Aggregates Manager

May 2014

Aggregates Manager Digital Magazine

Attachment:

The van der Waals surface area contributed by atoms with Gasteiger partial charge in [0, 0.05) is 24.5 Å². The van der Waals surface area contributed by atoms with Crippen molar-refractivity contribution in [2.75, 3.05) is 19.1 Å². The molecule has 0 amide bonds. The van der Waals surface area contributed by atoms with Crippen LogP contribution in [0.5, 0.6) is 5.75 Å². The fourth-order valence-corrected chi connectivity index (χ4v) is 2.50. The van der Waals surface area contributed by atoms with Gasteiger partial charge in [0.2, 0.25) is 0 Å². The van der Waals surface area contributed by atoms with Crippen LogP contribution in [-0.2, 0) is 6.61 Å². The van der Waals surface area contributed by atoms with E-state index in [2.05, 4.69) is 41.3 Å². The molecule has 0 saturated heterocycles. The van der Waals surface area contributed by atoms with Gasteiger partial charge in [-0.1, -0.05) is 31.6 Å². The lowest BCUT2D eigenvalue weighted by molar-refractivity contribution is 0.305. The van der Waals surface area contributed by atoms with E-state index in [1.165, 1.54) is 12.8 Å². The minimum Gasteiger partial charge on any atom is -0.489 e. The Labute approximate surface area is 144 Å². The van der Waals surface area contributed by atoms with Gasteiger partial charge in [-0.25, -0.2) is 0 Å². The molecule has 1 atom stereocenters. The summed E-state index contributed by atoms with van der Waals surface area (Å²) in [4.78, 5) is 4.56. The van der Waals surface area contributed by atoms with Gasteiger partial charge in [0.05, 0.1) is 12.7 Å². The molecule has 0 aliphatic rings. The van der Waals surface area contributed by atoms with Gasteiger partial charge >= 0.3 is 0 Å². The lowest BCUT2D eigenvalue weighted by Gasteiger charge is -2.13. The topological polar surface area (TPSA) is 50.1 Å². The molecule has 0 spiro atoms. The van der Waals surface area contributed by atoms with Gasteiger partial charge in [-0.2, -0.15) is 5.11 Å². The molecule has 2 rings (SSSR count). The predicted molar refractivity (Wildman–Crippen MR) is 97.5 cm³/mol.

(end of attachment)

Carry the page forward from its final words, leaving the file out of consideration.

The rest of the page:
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AGGREGATES MANAGER May 2014 8 from a standard screening plant. Standard screens have a tipping grid or livehead over the feed hopper to stop large material from going into the hopper. The feeder belt speed can also be adjusted in order to help produce a clean, sized finished product. These screens are at home in a sand and gravel pit, a quarry, and recycled concrete and asphalt jobs, as they often are considered "finishing screens" because they're capable of producing specific sized end products. For applications that aren't all about the specific sizes, there is another option. A scalping screening plant feeds material directly onto a screen as it comes out of the hopper, which eliminates blockages due to oversized, contaminated, and dirty material. The machine is ideal for demoli- tion contractors preprocessing materials like recycled concrete or reclamation applications. Scalping screening plants also are designed to handle much larger, heavier material in larger crushing opera- tions or for producing a gabion stone in a quarry. They are versatile, but aren't an ideal choice for creating a finished prod- uct — especially when the producer needs smaller materials to meet specifications. In fact, scalping screening plants are com- monly used to process scrap metals, sepa- rate recyclables at old slag dumps, and ex- tract rock from dirt on a construction site. Afterward, producers pull in a standard screen to perform the meticulous work. While these units have their differences, the style of screener isn't the only factor one must consider. Plenty of other little factors can make a big difference. Hopper size Let's start where the tough gets going — the hopper. This portion of a screener fluctuates in size and durability. The industry standard hopper is 12 feet wide with an option to upgrade to a 14-foot- wide hopper. Very few manufacturers of- fer a 14-foot-wide hopper off the bat, but a wider hopper is more important than one might realize. Obviously, the wider the hopper, the easier it is to feed the machine. Just an extra 2 feet can capture more product and prevent spillage. The size becomes most pertinent when pairing the screener with the loading machine. For example, excava- tors or equipment with a narrow bucket are ideal for loading a 12-foot hopper, but a 14-foot hopper is wide enough to ac- commodate a wider bucket. By compari- son, a wheel loader bucket can hold ap- proximately twice as much as an excavator bucket. The extra 2 feet of loading space makes a huge difference, so using a wheel loader is a simple way for a company to pick up extra production. Livehead and tipping grid Producers can add a livehead or tipping grid to a screener above the hopper. While they perform a similar duty, they are very different. A tipping grid is the The optional apron feeder, a belt made of metal, is for producers working with large or abrasive material. The standard belt feeder is suitable for sand and gravel operations. It is cost efficient and will hold up well in numerous applications.

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